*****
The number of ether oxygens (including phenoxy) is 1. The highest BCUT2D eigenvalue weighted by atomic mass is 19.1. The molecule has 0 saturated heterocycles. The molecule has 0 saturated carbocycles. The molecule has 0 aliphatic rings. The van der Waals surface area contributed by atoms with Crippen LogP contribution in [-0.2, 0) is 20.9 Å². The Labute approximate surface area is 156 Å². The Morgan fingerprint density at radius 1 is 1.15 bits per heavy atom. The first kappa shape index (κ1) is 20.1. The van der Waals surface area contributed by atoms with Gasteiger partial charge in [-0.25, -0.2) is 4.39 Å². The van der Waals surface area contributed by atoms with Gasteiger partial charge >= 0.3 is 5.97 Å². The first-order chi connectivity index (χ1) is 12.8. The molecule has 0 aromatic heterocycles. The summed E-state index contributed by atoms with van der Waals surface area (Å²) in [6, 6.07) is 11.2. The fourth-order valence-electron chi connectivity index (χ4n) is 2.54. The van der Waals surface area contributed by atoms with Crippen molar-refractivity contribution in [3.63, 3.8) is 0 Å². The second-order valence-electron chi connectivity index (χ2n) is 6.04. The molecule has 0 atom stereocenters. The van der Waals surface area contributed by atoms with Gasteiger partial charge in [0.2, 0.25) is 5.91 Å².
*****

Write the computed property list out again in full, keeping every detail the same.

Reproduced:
The number of ether oxygens (including phenoxy) is 1. The highest BCUT2D eigenvalue weighted by atomic mass is 19.1. The molecule has 0 saturated heterocycles. The molecule has 0 saturated carbocycles. The molecule has 0 aliphatic rings. The van der Waals surface area contributed by atoms with Crippen LogP contribution in [-0.2, 0) is 20.9 Å². The Labute approximate surface area is 156 Å². The Morgan fingerprint density at radius 1 is 1.15 bits per heavy atom. The first kappa shape index (κ1) is 20.1. The van der Waals surface area contributed by atoms with Gasteiger partial charge in [-0.25, -0.2) is 4.39 Å². The van der Waals surface area contributed by atoms with Gasteiger partial charge >= 0.3 is 5.97 Å². The first-order chi connectivity index (χ1) is 12.8. The molecule has 0 aromatic heterocycles. The summed E-state index contributed by atoms with van der Waals surface area (Å²) in [6, 6.07) is 11.2. The fourth-order valence-electron chi connectivity index (χ4n) is 2.54. The van der Waals surface area contributed by atoms with Crippen molar-refractivity contribution in [3.63, 3.8) is 0 Å². The second-order valence-electron chi connectivity index (χ2n) is 6.04. The molecule has 0 atom stereocenters. The van der Waals surface area contributed by atoms with Gasteiger partial charge in [0.2, 0.25) is 5.91 Å².